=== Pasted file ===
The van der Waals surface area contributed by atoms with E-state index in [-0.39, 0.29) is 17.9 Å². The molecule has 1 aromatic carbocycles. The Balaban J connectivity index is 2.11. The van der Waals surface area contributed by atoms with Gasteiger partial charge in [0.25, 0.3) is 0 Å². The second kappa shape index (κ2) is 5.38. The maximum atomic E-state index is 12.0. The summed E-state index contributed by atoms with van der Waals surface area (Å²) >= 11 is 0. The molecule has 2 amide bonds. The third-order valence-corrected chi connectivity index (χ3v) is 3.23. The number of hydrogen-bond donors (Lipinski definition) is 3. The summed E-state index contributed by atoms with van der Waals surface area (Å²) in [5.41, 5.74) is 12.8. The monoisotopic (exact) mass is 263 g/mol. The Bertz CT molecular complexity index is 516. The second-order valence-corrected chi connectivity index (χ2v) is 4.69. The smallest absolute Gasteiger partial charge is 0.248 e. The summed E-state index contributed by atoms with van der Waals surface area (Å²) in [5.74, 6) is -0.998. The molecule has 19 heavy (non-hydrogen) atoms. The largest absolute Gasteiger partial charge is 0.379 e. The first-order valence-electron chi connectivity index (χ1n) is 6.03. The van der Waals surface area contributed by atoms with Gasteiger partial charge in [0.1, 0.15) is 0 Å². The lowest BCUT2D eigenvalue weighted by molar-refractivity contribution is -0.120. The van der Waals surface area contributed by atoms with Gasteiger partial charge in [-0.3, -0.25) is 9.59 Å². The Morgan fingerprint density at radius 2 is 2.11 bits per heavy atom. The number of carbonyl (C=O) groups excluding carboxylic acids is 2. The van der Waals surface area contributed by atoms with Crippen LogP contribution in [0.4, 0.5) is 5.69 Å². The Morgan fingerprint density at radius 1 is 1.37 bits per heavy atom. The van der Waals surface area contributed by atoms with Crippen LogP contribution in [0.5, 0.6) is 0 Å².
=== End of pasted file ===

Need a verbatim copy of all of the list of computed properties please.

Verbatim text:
The van der Waals surface area contributed by atoms with E-state index in [-0.39, 0.29) is 17.9 Å². The molecule has 1 aromatic carbocycles. The Balaban J connectivity index is 2.11. The van der Waals surface area contributed by atoms with Gasteiger partial charge in [0.25, 0.3) is 0 Å². The second kappa shape index (κ2) is 5.38. The maximum atomic E-state index is 12.0. The summed E-state index contributed by atoms with van der Waals surface area (Å²) >= 11 is 0. The molecule has 2 amide bonds. The third-order valence-corrected chi connectivity index (χ3v) is 3.23. The number of hydrogen-bond donors (Lipinski definition) is 3. The summed E-state index contributed by atoms with van der Waals surface area (Å²) in [5.41, 5.74) is 12.8. The monoisotopic (exact) mass is 263 g/mol. The Bertz CT molecular complexity index is 516. The second-order valence-corrected chi connectivity index (χ2v) is 4.69. The smallest absolute Gasteiger partial charge is 0.248 e. The summed E-state index contributed by atoms with van der Waals surface area (Å²) in [5.74, 6) is -0.998. The molecule has 19 heavy (non-hydrogen) atoms. The largest absolute Gasteiger partial charge is 0.379 e. The first-order valence-electron chi connectivity index (χ1n) is 6.03. The van der Waals surface area contributed by atoms with Gasteiger partial charge in [0.1, 0.15) is 0 Å². The lowest BCUT2D eigenvalue weighted by molar-refractivity contribution is -0.120. The van der Waals surface area contributed by atoms with Gasteiger partial charge in [-0.3, -0.25) is 9.59 Å². The Morgan fingerprint density at radius 2 is 2.11 bits per heavy atom. The number of carbonyl (C=O) groups excluding carboxylic acids is 2. The van der Waals surface area contributed by atoms with Crippen LogP contribution in [0.4, 0.5) is 5.69 Å². The Morgan fingerprint density at radius 1 is 1.37 bits per heavy atom. The van der Waals surface area contributed by atoms with Crippen LogP contribution in [0.5, 0.6) is 0 Å².